I went on holiday. It was just seven days – in fact, we went both there and back via Addenbrookes, so in this respect it was just 6 days.
And yet, I had forgotten just how fuck hard this is.
I had convinced myself that Mum was fine, and very slowly on the mend.
Maybe it was the only way I could deal with taking the holiday booked months before any of this happened?
That six days of not seeing the incremental improvements would surely mean a notable change?
That, although we dreaded the ward (as distinct from HDU or ICU), it was the way out of the hospital. So the move, on day one of the holiday, was a positive one, no?
It was a different ward from that which she had been in twice previously – on both occasions ending up back in high dependence/critical care.
This ward had a view though, she could see the Gog Magog Hills from her bed. This had to be a good thing, right?
I have returned to a Mum who doesn’t recognise me.
A Mum who looks at me with glassy eyes. Who raises her eyes brows and shrugs her shoulders, if I’m lucky enough to get any reaction at all.
I have been reading about comas – you mustn’t assume that a person who has been in a coma is experiencing the world as they once did. You mustn’t assume a raised eyebrow is scepticism or indifference, that lack of smile is lack of recognition.
But that, is fuck hard.
The one person who, from the moment you entered this world, has given you – ok, not everyone is lucky enough to have had this experience – The one person who, from the moment I entered this world, has given me undying, uncompromising, unshifting, loyalty and love. The one person who had faith in me. Who when I came second, for the umpteenth time in life, told me she believed in me, that she knew I had it in me to be first.
She held my hand when I took my first steps, when I went to school for the first time, when I entered my first music competition, when I started my periods – actually, that was my Dad as my Mum was at an orchestra rehearsal – but you get the picture.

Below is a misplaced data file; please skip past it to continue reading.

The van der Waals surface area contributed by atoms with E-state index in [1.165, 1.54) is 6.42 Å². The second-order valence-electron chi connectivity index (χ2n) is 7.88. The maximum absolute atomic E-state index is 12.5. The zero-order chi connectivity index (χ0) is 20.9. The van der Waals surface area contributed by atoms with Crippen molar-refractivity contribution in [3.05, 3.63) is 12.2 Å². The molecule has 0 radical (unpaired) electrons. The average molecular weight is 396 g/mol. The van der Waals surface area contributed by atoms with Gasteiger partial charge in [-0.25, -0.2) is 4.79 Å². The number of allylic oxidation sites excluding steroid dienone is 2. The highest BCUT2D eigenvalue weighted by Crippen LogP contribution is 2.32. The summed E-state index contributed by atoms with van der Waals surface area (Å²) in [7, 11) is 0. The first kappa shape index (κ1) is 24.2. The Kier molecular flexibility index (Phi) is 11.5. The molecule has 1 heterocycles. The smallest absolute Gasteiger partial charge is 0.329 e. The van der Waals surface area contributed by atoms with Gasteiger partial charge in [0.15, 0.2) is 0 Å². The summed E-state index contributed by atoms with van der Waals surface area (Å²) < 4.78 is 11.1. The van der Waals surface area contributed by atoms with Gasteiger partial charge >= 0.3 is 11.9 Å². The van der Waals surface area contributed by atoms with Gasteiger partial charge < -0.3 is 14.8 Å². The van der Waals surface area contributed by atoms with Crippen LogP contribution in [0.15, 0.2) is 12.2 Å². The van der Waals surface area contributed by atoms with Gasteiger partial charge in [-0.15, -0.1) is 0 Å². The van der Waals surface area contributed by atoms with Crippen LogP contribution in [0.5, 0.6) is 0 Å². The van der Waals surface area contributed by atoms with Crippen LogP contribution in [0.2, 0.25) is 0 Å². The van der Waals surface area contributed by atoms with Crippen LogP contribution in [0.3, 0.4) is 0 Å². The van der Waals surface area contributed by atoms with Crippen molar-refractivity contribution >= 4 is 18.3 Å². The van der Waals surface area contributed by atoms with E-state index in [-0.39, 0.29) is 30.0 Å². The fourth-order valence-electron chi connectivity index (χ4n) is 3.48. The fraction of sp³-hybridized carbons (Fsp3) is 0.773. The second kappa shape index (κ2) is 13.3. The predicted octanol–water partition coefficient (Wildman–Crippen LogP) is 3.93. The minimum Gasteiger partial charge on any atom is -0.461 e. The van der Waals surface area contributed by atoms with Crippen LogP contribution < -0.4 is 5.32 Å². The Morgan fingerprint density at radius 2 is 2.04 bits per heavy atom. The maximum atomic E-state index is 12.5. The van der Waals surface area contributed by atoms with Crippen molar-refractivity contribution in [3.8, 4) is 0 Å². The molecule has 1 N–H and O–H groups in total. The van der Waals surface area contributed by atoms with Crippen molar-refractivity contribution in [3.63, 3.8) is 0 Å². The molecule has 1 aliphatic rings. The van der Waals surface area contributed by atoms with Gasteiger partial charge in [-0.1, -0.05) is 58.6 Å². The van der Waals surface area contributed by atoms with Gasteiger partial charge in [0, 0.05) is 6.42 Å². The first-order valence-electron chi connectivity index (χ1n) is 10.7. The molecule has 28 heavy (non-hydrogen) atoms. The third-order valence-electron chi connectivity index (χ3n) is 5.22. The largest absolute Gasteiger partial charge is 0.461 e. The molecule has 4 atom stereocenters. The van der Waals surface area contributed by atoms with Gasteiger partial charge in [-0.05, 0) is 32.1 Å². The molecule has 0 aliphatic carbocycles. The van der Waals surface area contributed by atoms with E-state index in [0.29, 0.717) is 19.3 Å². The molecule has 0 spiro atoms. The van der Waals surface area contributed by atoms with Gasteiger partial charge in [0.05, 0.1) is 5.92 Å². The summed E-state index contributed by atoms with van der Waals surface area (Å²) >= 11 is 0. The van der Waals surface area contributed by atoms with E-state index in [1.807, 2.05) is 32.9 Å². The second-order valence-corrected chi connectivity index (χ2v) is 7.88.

She is my rock, my everything.
And yet when she just opened her eyes? She looked at me, with not a flicker of recognition.
No love. No care. No blown kiss, as I had received many times only a week ago…
Maybe she thought I was a nurse? Or a doctor? Or the dietician? Or the SALT? Or the ENT Doctor? Or the physio? Or just someone visiting the women in the next bed.
Now THAT is fuck hard.
And I stop writing.
And I shut the laptop.
And I return to the ward.
And Mum is awake still.
I sit on her bed – forbidden in hospital apparently, but when her field of vision is so limited I could not give more shits if I tried, and I’ve only been reprimanded a couple of times over the last 11 weeks, so it’s worth the risk.
I reach for the old iPhone, and choose a Mozart Violin Concerto.
I am so aware that, as a musician, when you can’t actually play, that listening to music can be painful – but surely no-one can imagine how it might feel to have been lain in bed for so very long. To be nil by mouth, for so very long. To be alone at night – surrounded by strangers, by machines beeping and whirring, woken every night repeatedly for months on end.
And to be unable to communicate.
I like to think that music might end up being an escape, a safe place, a hiding place from the horror.
We listen to the G Major Concerto – a piece I’m pretty certain she played – if my memory serves me right, to the great Yehudi Menuhin.
We stare into each other’s eyes. Mine are welling up, and I’m pretty sure hers are too.
I can’t be sure, but I wipe away the tear that seems to have formed in her right eye.